There are in some cases drastic demographic differences between the people who turn to each social media site for news. For example, White adults make up a majority of the regular news users of Facebook and Reddit but fewer than half of those who turn to Instagram for news. Both Black and Hispanic adults make up about a quarter of Instagram’s regular news users (22% and 27%, respectively). People who regularly get news on Facebook are more likely to be women than men (63% vs. 35%), while two-thirds of Reddit’s regular news users are men.
The majority of regular news users of many sites – YouTube, Twitter, Instagram, Reddit and LinkedIn – are Democrats or lean Democratic. (12 January 2021)

Leaders in Paris call for protecting children online
Internet giants, including social media apps Instagram, Facebook, Twitter and Snapchat, joined several world leaders to issue a global call to better protect children online at a Paris summit on Thursday.
About 30 heads of state and government and U.S. Vice-President Kamala Harris were participating in the Paris Peace Forum that opened Thursday. The summit, organized both in person and online, brings together world leaders, CEOs, NGOs and others to discuss global issues such as climate, the COVID-19 pandemic and digital transition.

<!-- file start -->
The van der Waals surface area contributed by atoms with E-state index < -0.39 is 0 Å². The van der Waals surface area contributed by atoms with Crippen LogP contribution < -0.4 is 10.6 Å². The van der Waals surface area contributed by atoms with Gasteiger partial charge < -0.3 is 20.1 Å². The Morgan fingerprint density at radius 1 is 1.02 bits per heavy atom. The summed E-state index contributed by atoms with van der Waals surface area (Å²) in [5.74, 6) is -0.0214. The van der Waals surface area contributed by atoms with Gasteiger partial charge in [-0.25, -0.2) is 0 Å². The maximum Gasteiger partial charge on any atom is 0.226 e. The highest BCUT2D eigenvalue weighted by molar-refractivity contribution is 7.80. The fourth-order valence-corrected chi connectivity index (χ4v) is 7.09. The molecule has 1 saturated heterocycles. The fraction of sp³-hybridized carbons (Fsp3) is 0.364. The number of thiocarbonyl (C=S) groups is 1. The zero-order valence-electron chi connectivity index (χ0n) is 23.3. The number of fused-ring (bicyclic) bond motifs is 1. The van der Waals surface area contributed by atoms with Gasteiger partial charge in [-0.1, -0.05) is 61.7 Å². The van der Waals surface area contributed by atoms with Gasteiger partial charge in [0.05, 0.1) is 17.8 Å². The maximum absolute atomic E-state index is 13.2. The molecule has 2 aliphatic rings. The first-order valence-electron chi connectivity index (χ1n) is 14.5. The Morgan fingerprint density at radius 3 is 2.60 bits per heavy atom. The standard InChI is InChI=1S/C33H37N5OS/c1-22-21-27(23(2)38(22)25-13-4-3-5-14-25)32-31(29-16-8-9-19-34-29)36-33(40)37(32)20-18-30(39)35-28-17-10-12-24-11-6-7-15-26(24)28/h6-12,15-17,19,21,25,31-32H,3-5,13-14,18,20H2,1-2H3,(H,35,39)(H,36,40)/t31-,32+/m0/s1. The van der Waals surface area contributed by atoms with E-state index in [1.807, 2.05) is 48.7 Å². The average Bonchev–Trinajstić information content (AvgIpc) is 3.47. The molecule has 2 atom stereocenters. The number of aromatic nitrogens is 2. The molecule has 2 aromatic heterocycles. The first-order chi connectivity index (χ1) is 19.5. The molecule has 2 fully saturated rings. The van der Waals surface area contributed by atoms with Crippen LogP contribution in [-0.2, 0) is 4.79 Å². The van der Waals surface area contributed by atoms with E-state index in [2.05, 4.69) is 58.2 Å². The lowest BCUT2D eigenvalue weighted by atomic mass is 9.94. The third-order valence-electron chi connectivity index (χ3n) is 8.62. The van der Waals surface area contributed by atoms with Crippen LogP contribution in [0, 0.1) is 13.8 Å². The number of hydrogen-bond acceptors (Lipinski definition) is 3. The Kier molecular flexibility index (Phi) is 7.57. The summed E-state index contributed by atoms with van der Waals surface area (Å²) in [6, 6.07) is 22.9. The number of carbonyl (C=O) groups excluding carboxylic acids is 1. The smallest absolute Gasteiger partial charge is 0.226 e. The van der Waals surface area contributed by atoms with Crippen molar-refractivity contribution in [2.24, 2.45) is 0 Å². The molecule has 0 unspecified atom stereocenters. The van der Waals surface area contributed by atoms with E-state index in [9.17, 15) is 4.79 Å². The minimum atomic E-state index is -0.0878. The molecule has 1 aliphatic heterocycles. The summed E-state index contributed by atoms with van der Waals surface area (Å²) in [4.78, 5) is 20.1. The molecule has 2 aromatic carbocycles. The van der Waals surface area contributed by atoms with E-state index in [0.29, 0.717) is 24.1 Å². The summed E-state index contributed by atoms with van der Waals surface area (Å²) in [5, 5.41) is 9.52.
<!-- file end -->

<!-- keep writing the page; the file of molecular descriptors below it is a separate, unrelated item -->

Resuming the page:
The call, initiated by France and the U.N. child protection agency UNICEF, acknowledges that “in the digital environment, children can come across harmful and violent content and manipulation of information. Just like adults, children have rights to privacy, which should be respected.”
Macron, Harris, EU Commission President Ursula Von Der Leyen and Canadian Prime Minister Justin Trudeau also participated in another roundtable on regulating the digital domain, along with Microsoft president Brad Smith. Harris announced that the U.S. is joining the Paris Call launched in 2018 to improve security and better regulate cyberspace.

28 October
What is the metaverse and how will it work?
By MATT O’BRIEN and KELVIN CHAN
(AP) Facebook CEO Mark Zuckerberg’s Thursday announcement that he’s changing his company’s name to Meta Platforms Inc., or Meta for short, might be the biggest thing to happen to the metaverse since science fiction writer Neal Stephenson coined the term for his 1992 novel “Snow Crash.”
But Zuckerberg and his team are hardly the only tech visionaries with ideas on how the metaverse, which will employ a mix of virtual reality and other technologies, should take shape. And some who’ve been thinking about it for a while have concerns about a new world tied to a social media giant that could get access to even more personal data and is accused of failing to stop the proliferation of dangerous misinformation and other online harms that exacerbate real-world problems.

26 October
Facebook Faces a Public Relations Crisis. What About a Legal One?
One of the most pressing questions is whether the Securities and Exchange Commission will significantly add to the company’s woes.